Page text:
The Book of Polly: A Novel
“a very funny, poignant novel about a strong-willed girl and the even stronger, decidedly colorful mother who loves her.”
“It’s not my fault that the gray of everyone else’s stories makes [my] color stand out.”
And stand out Polly Havens does. Kathy Hepinstall seems to revel in revealing Polly to the reader in all that character’s straight shooting, margarita-cigarette-and-gun-toting glory in Hepinstall’s newest novel, The Book of Polly.
Widowed at 58 after a long marriage and with two grown children, Polly discovered she was again pregnant. Bucking the well-meaning advice of friends and doctors, she carried this late life child, Willow, and thrived.
Willow Havens has grown up without a father or, effectively, siblings. At the novel’s open, she is a sassy 10 year old, determined to find out more about the family she just missed and her mother’s secret past. She’s also a terrified child, well aware that her mother is as much as four decades older than the mothers of her school friends.
The Book of Polly is a very funny, very “southern,” and at times poignant look at an intergenerational clash between Polly and Willow. Very much a product of her upbringing, Polly is closemouthed about her past, preferring to concentrate on the here and now. She is also circumspect about her own failings or those of her family: she will acknowledge neither the alcoholism of her son and late husband nor the “bear” (there is no way she’s saying “cancer”) in her own life.
Willow is similarly a product of her own times, full of curiosity and openness. And she’s a fine liar, much to Polly’s outward horror and secret delight.
The southern yarn genre has been well represented by the likes of Fannie Flagg, Jan Karon, and Mark Childress (and whose novels this one will inevitably be compared to). Hepinstall, though, by telling her story entirely through the eyes of Willow, a child, has approached a more rarified sub-genre, and one occupied by far fewer writers—Harper Lee and Mark Twain spring to mind.
Much like Scout’s adoration of Atticus in To Kill a Mockingbird, Willow has a child’s eye view of Polly that is as charming as it is deceiving. Polly’s larger-than-life antics, her feuds with neighbors and fierce protectiveness of her children, even the adult ones, are untainted by adult cynicism. Hepinstall’s Willow is no adult Ya-Ya, looking back on a mother who was different in an age of conformity and difficult at all times. Though Polly assuredly would have shared those traits with Rebecca Wells’ maternal character in her Divine Secrets of the Ya-Ya Sisterhood, the reader gets to see her humor rather than the perverseness an adult would recognize.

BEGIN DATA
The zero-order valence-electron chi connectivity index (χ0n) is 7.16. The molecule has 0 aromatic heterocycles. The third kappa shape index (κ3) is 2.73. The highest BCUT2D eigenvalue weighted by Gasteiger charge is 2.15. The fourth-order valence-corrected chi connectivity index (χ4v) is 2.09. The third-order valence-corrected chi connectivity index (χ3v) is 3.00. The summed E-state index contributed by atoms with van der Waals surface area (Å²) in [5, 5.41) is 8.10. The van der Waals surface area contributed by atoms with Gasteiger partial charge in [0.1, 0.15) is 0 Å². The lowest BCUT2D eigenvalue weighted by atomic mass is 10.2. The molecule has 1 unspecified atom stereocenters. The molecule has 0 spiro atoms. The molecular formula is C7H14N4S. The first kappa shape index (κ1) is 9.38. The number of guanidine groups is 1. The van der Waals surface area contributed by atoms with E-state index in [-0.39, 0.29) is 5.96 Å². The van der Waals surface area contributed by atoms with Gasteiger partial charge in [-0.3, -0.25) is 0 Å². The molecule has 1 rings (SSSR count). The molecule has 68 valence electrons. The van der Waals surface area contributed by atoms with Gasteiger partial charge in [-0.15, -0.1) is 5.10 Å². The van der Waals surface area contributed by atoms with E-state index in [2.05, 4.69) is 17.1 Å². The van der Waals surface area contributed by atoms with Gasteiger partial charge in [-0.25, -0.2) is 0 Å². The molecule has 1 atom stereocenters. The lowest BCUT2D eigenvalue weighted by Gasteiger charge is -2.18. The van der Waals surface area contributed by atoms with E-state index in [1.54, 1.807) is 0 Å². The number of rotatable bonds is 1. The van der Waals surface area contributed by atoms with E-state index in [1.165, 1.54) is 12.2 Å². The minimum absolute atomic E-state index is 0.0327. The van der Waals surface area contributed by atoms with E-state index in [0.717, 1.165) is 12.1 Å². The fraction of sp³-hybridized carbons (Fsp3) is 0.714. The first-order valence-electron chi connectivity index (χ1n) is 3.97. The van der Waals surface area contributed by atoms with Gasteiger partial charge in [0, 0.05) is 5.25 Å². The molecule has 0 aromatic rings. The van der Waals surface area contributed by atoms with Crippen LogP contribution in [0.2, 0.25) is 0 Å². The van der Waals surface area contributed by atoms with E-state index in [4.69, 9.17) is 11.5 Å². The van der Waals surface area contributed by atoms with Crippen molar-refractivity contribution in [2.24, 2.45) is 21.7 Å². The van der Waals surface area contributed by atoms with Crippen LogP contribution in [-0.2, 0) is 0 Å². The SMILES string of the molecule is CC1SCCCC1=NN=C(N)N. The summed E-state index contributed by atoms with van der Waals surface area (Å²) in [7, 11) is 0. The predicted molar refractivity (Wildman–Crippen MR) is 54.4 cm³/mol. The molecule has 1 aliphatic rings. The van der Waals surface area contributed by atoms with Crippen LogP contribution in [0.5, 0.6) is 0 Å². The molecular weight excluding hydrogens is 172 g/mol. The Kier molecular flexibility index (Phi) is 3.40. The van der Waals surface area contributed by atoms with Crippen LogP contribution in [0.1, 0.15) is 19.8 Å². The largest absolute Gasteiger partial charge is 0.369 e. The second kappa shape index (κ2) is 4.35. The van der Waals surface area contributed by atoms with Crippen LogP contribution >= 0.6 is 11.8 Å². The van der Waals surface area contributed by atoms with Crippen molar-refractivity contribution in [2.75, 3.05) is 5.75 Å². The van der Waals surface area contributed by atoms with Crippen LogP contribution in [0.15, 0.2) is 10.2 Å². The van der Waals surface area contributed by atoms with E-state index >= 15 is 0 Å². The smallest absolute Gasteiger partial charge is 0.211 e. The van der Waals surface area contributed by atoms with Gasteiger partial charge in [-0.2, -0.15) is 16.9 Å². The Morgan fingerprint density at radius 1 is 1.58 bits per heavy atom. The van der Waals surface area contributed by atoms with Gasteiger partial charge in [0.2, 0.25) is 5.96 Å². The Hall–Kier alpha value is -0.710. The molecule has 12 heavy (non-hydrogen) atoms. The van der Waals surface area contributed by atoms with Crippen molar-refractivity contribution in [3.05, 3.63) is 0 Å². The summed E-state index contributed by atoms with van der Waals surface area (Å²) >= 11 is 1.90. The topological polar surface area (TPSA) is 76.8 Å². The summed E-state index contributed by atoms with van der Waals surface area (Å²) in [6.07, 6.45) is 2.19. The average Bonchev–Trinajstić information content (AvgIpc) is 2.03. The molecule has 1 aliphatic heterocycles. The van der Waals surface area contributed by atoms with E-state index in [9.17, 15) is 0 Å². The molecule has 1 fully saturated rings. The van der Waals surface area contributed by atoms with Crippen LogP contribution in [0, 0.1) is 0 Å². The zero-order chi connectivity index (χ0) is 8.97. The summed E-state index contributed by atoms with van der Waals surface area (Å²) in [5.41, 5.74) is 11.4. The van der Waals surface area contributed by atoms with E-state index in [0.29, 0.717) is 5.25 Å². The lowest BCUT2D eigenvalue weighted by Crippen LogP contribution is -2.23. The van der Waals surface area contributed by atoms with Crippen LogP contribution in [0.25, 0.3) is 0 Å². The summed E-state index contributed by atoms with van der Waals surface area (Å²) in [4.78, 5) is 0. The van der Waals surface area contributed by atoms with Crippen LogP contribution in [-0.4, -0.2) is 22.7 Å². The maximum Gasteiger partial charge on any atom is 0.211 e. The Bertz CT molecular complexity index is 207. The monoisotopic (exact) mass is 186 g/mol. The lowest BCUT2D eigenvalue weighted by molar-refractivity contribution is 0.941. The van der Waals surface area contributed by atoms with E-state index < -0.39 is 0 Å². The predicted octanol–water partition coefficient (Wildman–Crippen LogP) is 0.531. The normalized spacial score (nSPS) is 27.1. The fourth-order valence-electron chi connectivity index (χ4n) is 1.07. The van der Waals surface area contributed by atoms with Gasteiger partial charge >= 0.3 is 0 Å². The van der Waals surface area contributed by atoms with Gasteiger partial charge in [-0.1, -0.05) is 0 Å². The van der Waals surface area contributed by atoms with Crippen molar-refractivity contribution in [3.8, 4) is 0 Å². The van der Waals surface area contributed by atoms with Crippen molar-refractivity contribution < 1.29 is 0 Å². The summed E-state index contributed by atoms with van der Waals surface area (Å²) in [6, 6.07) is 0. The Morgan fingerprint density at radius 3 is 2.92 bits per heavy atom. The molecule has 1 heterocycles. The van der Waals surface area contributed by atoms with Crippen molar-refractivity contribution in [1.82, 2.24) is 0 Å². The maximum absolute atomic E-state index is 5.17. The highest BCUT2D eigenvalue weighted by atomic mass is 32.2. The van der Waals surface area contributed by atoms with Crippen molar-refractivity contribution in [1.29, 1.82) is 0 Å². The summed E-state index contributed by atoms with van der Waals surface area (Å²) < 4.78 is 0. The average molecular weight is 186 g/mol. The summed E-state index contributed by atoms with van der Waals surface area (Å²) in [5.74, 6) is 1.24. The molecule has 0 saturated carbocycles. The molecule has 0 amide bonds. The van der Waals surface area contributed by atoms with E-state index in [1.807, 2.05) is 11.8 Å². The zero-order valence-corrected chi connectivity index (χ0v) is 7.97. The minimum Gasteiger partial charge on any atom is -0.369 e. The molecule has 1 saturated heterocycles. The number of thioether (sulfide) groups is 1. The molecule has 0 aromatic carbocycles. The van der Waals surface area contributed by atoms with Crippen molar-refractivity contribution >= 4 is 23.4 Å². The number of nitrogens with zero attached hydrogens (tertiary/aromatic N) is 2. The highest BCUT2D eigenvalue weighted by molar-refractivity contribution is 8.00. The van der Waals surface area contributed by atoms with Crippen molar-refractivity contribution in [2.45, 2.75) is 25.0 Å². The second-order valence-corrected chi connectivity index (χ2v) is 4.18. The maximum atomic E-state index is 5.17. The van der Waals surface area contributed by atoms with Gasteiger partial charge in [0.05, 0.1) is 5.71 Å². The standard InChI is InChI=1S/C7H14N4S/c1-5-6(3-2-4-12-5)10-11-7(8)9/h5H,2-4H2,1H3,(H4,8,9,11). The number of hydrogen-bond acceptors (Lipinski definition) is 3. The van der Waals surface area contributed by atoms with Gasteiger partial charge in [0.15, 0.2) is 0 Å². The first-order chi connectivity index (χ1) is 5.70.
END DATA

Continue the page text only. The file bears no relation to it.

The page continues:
Hepinstall’s choice to keep the novel in the point of view of Willow makes for a riotously funny novel. The reader gets to know a few characters intimately, much as does a child. We know just as much about Willow’s Texas hometown as a child would—not a lot—and just about as much about Polly’s Louisiana upbringing. That keeps the story small and homely. The fates of Polly and Willow, of Phoenix and Dalton and the Montosaurus brats who live just over the fence become vital.
Hepinstall also lavishes a wealth of rich, evocative language in her story. When she describes about the “hot, cat-tongue smell of that gymnasium,” there is immediate understanding. When we hear that Polly “once paid a little girl to knock on his (the neighbor’s) door and ask to borrow a cup of dumbass,” we see the scene in all its glory.
Willow does age in the story, which is one of its weak points. Ten to sixteen was a big jump in just over 300 pages—and unnecessary when a shorter span would have worked as well. Readers might quibble at the way the story gets from one age to the other, meandering like a slow river, but that aspect fits the southern yarn better than any quick jump from point to point.
More to the point, Hepinstall stays true to her characters. Willow is no more self-aware than any child—Polly is clearly the star of her personal show—but her fear of her mother’s death is poignant at any age. She, in one of her lowest points, is also allowed one of the best observations in a pithy, observation-filled novel: “This is what life does to you. It takes you any way it can. Sometimes it hits you with a truck. Sometimes it promotes you, but always, life is there to take away the parts that are just you and replace them with something common to a crowd.”
Polly, however, remains uncommon to the end, bringing hope and light to an ambiguous book ending that could have been frustrating and instead follows through with the joyful expectation of a child.
The Book of Polly is a very funny, poignant novel about a strong-willed girl and the even stronger, decidedly colorful mother who loves her. This is a true bright spot in an industry that often rewards mopeyness and cynicism over light.